CHICAGO – Deere & Co. (DE) on Tuesday reported a five-fold increase in quarterly profit, as strong commodities prices and a big U.S. harvest spurred farmers to buy new equipment.
Deere, whose shares rose on Tuesday, also improved its margins, gained market share and benefited from the replacement of aging construction machinery by equipment-rental companies.
Net income rose to $356.7 million, or $1.41 a share, in the fiscal fourth quarter ended Oct. 31, from $70.6 million, or 27 cents a share, a year earlier. Revenue increased 32 percent to $5.207 billion.
"It was a blowout fourth quarter," said Charles Rentschler, an analyst with Langenberg & Co. who has a "hold" rating on Deere. "A lot of that reflects the phenomenal year U.S. farmers have had — bumper corn crops, an excellent soybean crop. Prices are down but yields are up."
U.S. net farm cash income, a measure of farm sector profitability, is projected to increase to a record $77.5 billion in 2004, up 13 percent from 2003, the Agriculture Department said earlier this month.
Although corn and soybean prices are on the wane from recent strong levels, farmers are completing harvest of record corn, soybean, rice and cotton crops.
Deere shares, which rose as much as 4 percent on Tuesday, pared gains later in the session as analysts' enthusiasm was tempered by the company's fiscal 2005 outlook, which projects slower growth. Shares of Deere competitors CNH Global (CNH) and Caterpillar Inc. (CAT) also pared earlier gains.
Deere's first-quarter outlook was in line with analysts' expectations. But the company told analysts and investors on a conference call that it expects weak growth in the second and third quarters and lower fourth-quarter results.
Analysts noted the company expects equipment sales growth to slow next year to between 2 percent and 7 percent. The Moline, Illinois, company also projected 2005 net income of about $1.5 billion, a gain of about 6 percent, or roughly $5.90 to $5.95 a share.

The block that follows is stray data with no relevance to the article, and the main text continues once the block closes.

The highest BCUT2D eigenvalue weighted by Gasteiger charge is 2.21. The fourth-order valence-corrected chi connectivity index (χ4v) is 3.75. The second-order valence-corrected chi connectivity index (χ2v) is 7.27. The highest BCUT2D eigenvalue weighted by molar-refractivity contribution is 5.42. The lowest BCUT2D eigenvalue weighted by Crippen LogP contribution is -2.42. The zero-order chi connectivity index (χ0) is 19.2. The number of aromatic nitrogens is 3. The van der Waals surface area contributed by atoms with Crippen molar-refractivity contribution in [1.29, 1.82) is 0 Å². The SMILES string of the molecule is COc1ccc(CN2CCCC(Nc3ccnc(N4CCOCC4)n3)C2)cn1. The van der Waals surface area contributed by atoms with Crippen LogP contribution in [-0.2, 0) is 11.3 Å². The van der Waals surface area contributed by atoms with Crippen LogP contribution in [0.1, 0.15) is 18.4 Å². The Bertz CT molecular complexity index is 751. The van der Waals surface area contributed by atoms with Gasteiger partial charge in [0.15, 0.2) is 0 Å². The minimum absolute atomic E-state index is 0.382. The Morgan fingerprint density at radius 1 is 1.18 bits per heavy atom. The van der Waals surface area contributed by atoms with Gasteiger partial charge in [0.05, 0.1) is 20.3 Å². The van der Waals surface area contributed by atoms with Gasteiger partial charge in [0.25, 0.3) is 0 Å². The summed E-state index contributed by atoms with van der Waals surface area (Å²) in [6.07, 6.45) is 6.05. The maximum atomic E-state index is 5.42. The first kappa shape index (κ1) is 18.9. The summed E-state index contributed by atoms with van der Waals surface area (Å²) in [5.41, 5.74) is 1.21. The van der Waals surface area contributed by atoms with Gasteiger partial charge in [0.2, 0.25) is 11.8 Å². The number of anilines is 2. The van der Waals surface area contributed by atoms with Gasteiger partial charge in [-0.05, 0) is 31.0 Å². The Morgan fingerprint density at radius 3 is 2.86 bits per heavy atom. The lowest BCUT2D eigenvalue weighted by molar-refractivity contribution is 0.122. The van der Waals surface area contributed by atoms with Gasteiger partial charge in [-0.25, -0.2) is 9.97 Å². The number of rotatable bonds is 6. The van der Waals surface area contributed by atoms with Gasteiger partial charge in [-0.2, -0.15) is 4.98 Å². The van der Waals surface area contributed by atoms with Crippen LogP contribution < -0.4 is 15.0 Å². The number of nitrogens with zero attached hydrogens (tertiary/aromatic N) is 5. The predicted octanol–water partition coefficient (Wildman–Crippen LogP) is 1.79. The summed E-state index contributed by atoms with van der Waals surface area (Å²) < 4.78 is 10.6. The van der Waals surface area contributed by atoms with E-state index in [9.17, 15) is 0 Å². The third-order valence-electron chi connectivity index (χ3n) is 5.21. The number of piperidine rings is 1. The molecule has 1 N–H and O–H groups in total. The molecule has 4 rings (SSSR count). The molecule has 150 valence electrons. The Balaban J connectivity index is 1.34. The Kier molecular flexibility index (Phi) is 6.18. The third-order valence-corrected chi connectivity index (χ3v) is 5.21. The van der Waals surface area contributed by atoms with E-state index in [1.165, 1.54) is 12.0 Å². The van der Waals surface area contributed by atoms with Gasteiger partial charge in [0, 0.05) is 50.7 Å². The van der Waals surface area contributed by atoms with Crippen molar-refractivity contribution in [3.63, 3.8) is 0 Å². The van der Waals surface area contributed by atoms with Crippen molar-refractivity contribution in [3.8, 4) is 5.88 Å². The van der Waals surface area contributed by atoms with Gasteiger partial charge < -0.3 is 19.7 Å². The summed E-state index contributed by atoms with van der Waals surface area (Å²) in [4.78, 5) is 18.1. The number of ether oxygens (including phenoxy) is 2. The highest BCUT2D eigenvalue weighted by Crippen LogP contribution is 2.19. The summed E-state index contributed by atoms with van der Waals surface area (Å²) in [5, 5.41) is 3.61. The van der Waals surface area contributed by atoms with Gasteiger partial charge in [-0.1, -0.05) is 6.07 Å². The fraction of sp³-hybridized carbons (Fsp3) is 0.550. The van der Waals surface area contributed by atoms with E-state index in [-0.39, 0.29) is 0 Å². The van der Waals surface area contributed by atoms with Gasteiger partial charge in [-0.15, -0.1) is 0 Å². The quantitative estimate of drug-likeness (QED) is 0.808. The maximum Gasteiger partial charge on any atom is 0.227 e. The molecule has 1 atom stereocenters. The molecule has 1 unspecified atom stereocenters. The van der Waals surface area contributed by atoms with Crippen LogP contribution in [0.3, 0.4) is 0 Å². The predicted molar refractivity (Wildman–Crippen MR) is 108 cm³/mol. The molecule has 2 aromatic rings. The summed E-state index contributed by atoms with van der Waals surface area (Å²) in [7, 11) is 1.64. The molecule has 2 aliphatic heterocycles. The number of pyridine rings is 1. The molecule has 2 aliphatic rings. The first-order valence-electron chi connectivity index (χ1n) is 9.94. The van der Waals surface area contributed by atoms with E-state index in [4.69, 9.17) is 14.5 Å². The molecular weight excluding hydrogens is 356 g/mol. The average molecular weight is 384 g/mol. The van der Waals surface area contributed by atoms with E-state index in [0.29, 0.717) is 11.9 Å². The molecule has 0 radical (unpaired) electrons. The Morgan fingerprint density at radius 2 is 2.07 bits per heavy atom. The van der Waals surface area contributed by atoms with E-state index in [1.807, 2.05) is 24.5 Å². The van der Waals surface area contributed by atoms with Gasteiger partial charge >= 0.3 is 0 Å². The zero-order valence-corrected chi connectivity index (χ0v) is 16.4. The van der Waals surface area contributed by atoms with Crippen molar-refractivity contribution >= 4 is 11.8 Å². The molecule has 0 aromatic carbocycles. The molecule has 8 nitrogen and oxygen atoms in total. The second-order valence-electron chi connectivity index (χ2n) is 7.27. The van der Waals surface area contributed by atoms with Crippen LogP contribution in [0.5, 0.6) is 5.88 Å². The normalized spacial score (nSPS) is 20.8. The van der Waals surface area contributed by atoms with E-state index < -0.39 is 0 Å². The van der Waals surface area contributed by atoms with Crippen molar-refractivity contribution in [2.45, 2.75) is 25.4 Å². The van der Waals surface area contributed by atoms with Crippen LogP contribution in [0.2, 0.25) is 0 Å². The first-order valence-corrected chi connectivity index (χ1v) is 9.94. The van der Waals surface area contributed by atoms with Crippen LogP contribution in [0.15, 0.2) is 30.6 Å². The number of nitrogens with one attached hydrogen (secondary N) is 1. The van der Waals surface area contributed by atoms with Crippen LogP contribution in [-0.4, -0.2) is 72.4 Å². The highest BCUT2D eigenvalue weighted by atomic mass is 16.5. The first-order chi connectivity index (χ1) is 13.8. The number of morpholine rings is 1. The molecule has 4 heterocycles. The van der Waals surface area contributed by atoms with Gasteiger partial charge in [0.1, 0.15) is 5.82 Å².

"Deere could be conservative, but that's consistent with what's happening with commodity prices, which have taken a big drop due to increased carry-over (inventories)," said Eli Lustgarten, an analyst with J.B. Hanauer & Co.
He said the forecast is in line with his expectations that the agricultural equipment cycle will peak in the coming year.
Lustgarten said the company's projected first-quarter net income of about $200 million to $225 million translates to about 80 cents to 90 cents a share.
Analysts' first-quarter estimates have ranged from 65 cents to $1.00 a share, for an average of 85 cents, according to Reuters Estimates.
On its conference call, the company said 2005 net income will be pressured by its plans to reduce inventories and receivables by about $800 million. It also put U.S. farm cash receipts for next year at $239 billion vs. $240 billion in 2004.
Deere said its order book is stronger than it was at this time in 2003, even though special depreciation allowances will be expiring at year end.
The company said its equipment division showed the strongest gains in the most recent quarter, with sales up 37 percent. Increased shipments and higher selling prices were somewhat offset by a larger provision for employee bonuses and higher raw material costs, it said.
Deere shares were up $1.44, or 2.1 percent, at $70.15 on the New York Stock Exchange on Tuesday afternoon, off an earlier high at $71.44.